You certainly were present in the situation, but did you really monitor it so you could gain observability and understand what happened?

The key here is that if you had really monitored the entire trick, you might have been able to notice that the hat had a false compartment at the top, and the rabbit was hanging out there until it was pulled out for everyone to view. If you had all that information and the tools to interpret it, you would have been able to observe the trick.

Without this, you were simply left wondering how the magician fooled you!

System Performance Observability

System observability is achieved when we can explain why the performance of a system is what it is. To achieve observability, we need metrics to analyze. Being able to generate predictable and repeatable traffic against systems is a great way to collect these metrics. These will help us observe the performance capabilities of an application under test so we can determine whether performance is acceptable or not.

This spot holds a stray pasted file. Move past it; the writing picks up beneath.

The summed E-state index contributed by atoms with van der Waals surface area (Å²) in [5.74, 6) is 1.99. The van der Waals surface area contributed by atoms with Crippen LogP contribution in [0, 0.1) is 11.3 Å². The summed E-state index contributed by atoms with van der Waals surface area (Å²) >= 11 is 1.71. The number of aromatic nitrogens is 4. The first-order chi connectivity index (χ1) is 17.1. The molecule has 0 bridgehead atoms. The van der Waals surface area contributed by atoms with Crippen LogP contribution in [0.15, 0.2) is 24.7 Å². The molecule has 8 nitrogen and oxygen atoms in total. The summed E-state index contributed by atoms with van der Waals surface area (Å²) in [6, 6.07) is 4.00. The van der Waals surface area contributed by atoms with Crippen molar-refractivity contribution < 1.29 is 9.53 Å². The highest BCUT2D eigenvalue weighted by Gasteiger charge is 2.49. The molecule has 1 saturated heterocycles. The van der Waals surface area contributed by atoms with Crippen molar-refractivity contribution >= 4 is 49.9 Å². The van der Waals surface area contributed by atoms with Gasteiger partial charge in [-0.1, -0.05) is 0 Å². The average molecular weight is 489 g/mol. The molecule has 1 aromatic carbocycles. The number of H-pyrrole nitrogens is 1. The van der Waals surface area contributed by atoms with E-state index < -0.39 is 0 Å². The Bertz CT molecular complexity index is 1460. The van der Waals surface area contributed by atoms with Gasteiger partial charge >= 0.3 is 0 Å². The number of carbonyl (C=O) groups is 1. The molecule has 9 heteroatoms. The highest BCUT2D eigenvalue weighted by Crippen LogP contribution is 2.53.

Getting Started with Performance Observability with BlazeMeter

BlazeMeter is a great tool to help with the generation of performance loads against a system under test, so we can collect metrics that will help us understand and explain performance.  What we really want to find out is this:  “Does the application respond within the acceptance criteria - both for functional and performance tests?”.